Feeds:
Posts
Comments

Archive for the ‘listen’ Category

“How true Daddy’s words were when he said: all children must look after their own upbringing. Parents can only give good advice or put them on the right paths, but the final forming of a person’s character lies in their own hands.”

~Anne Frank~

This week I am visiting my mom and brother. The house still feels vacant without dad. It’s even worse this time as I am sleeping in mom and dad’s king size bed. Mom is too weak to sleep in their bed due to sciatica and we have company. Mom wants them to sleep in bedrooms next to each other. One of those is mine. I never thought I would be sleeping in my parents’ bed, especially this soon after losing dad.

Mom sleeps downstairs since she is too weak to climb upstairs often, especially when she is tired, like one is when climbing up to bed. She sleeps in dad’s hospital bed, and has adjusted to it and appreciates that it affords her the opportunity to sleep downstairs and still live in her home. It was an awful reality that must have hit her when I had that bed brought back up to our living room for her. The last time she was with her husband he was alive in that bed. The first time she saw him in death, he was in that bed where she now sleeps. I also have such a vivid memory of him in that bed up until the end, and then how gently they took him away for the last time.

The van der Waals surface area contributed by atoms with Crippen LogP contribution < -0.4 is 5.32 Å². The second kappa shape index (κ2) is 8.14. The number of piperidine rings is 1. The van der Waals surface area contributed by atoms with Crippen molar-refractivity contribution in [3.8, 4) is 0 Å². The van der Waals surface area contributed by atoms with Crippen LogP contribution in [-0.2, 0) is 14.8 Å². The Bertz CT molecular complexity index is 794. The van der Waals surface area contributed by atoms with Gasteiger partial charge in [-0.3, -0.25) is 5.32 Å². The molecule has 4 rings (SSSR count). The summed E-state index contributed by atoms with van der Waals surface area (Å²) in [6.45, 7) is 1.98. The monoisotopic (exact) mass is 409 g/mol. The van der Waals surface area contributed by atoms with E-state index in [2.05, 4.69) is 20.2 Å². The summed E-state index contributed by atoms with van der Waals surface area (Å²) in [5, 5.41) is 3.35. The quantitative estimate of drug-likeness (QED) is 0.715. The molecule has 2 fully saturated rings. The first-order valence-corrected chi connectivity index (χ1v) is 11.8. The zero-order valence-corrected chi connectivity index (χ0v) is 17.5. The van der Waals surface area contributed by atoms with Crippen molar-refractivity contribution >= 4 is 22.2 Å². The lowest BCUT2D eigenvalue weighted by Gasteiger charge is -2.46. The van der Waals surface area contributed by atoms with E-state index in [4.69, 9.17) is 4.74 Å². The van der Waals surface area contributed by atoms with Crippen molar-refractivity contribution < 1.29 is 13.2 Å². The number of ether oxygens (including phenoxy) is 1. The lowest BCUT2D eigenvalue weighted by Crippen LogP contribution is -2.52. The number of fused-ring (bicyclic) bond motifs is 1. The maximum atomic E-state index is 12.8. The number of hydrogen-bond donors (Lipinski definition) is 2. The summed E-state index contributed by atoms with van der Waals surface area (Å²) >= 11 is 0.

Their bedroom still feels of dad. There is a pile of his clothes on the floor waiting to be given to someone. These are his favorite sweaters which he wore often. They are baby blue and bright red in color. I can still see him in the last pictures I took on “Duffy Christmas” in his pretty blue sweater, just barely hanging in there, but smiling and enjoying the attention and love especially from my brother. Somehow I can’t sleep on his side of the bed, not only since it’s further away from the bathroom. It’s almost to honor his presence that I just can’t go there. I struggle to breathe much of the time while I’m in my parent’s bed.

On their walls hang mostly religious pictures except for the counted cross stitch I gave them for their 50th wedding anniversary. It brings back memories of love, passion and a happy family gathering. I don’t remember their 60th as well since dad was so weak already by then. June 7 would have been their 63rd anniversary.